You know the type. She’s quirky, mysterious and often aloof, but also kind, funny and can hold her own in a battle of wits. She’s pretty, but not in a supermodel kind of way. She easily achieves the extraordinary, be it through her actions, words or the batting of her eyelashes. Those who know her either want to date her or want to be her. She’s Manic Pixie Dream Girl (MPDG) and she’s a figment of pop culture's imagination brought to life.
Although she wasn’t given a name until 2007, the MPDG has been flitting through pop culture for a long time. According to writer Nathan Rabin, who coined the term in a review of Elizabethtown: “The Manic Pixie Dream Girl exists solely in the fevered imaginations of sensitive writer-directors to teach broodingly soulful young men to embrace life and its infinite mysteries and adventures.”
After something is given a name, it often takes on a life of its own. And since 2007, the MPDG trope has grown and changed. (See: genderbent versions, Young Adult novels, Zooey Deschanel’s career.) But there comes a time in the life of every trope when people begin to rebel against the idea; in fact, Rabin has even apologized for his part in popularizing the term. John Green goes a step further with his portrayal and subsequent tear down of the MPDG in his YA novel Paper Towns (and its film adaptation, which opens this month).
Paper Towns tells the story of a teenager, Quentin “Q” Jacobsen (played by Nat Wolff in the film), who’s in love with (the idea of) his next door neighbor, Margo Roth Spiegelman (Cara Delevingne). Margo -- according to Q -- is perfection. She’s not exactly pretty, but never wants for the attentions of admirers. She does well in school, even though she occasionally disappears on adventures that, when she returns, spread through their high school’s halls like wildfire and are accompanied by admiring statements of disbelief in her moxie. Q sees the fact that he lives next door as to Margo as a miracle along the lines of setting foot on Mars or surviving being shipwrecked at sea. He’s certainly smitten, but it’s unclear at first if his interest in her goes deeper than her surface-level characteristics, the characteristics that make her appear to be, well, a trope.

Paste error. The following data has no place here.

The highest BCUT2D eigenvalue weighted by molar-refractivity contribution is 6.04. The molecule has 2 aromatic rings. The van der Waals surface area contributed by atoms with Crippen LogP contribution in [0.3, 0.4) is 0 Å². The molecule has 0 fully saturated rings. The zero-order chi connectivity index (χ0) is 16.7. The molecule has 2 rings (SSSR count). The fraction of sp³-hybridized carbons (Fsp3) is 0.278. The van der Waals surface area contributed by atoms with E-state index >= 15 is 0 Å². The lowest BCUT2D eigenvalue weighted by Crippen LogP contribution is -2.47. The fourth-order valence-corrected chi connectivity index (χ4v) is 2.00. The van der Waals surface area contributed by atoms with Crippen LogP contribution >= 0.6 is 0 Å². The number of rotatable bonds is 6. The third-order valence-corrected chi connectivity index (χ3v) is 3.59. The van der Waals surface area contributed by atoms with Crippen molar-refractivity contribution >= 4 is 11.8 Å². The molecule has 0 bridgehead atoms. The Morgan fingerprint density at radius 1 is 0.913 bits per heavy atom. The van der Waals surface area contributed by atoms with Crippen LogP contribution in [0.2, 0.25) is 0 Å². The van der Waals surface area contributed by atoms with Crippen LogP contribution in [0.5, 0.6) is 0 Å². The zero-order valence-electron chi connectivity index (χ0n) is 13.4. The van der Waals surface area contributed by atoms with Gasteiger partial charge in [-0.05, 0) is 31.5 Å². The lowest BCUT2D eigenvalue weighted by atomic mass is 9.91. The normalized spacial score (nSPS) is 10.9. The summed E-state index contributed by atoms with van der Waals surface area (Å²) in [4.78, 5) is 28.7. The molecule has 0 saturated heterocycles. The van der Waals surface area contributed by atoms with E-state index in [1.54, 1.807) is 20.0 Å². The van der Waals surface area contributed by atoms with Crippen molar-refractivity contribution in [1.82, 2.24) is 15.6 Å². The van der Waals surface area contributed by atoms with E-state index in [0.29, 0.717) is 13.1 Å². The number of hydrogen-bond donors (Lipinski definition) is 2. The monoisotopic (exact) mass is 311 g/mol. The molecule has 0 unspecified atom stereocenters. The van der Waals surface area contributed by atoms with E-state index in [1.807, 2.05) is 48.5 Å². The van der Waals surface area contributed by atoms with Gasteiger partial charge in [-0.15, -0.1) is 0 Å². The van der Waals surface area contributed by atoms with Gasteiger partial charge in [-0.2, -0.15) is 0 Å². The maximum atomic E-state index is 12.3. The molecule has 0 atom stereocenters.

At the start of their story, Margo ropes Q into an all-night adventure filled with pranks and mischief; basically, the best night of young Q’s life. The next day, she disappears, off on what most people think is yet another of her infamous adventures. When the days she’s gone start adding up, however, Q begins to worry. And when he finds what he believes to be a clue Margo left just for him, he ropes his friends into an adventure that rises to Margo’s level.
Throughout the journey to find Margo, Q and his friends discover things about her that only heighten her mystique. She becomes larger than life and all the more perfect for it. But when they find her, and most of these traits they’ve discovered turn out to be incorrect, they realize they didn’t know her at all. Q and his friends might think that they’re learning about Margo while on their quest, but they end up learning more about themselves and what it really means to know someone. (It is a YA novel, after all.)
At first glance, Margo is a quintessential MPDG. But Green has gone on the record more than once asserting that Paper Towns isn’t a MPGD story:
“PAPER TOWNS is devoted IN ITS ENTIRETY to destroying the lie of the manic pixie dream girl; the novel ends (this is not really a spoiler) with a young woman essentially saying, ‘Do you really still live in this fantasy land where boys can save girls by being romantically interested in them?’ I do not know how I could have been less ambiguous about this without calling the novel THE PATRIARCHAL LIE OF THE MANIC PIXIE DREAM GIRL MUST BE STABBED IN THE HEART AND KILLED.”
Does Paper Towns manage the subversion Green wants it to? Like with nearly everything in life, that’s a matter of opinion. But it’s clear that he at least tried. In the end, Margo’s not the ideal that Q thought she was. She’s a whole -- and flawed -- person. She’s not always upbeat, nor is she magical. But she remains Q’s dream girl, even as he comes to the realization that dreams are open to interpretation.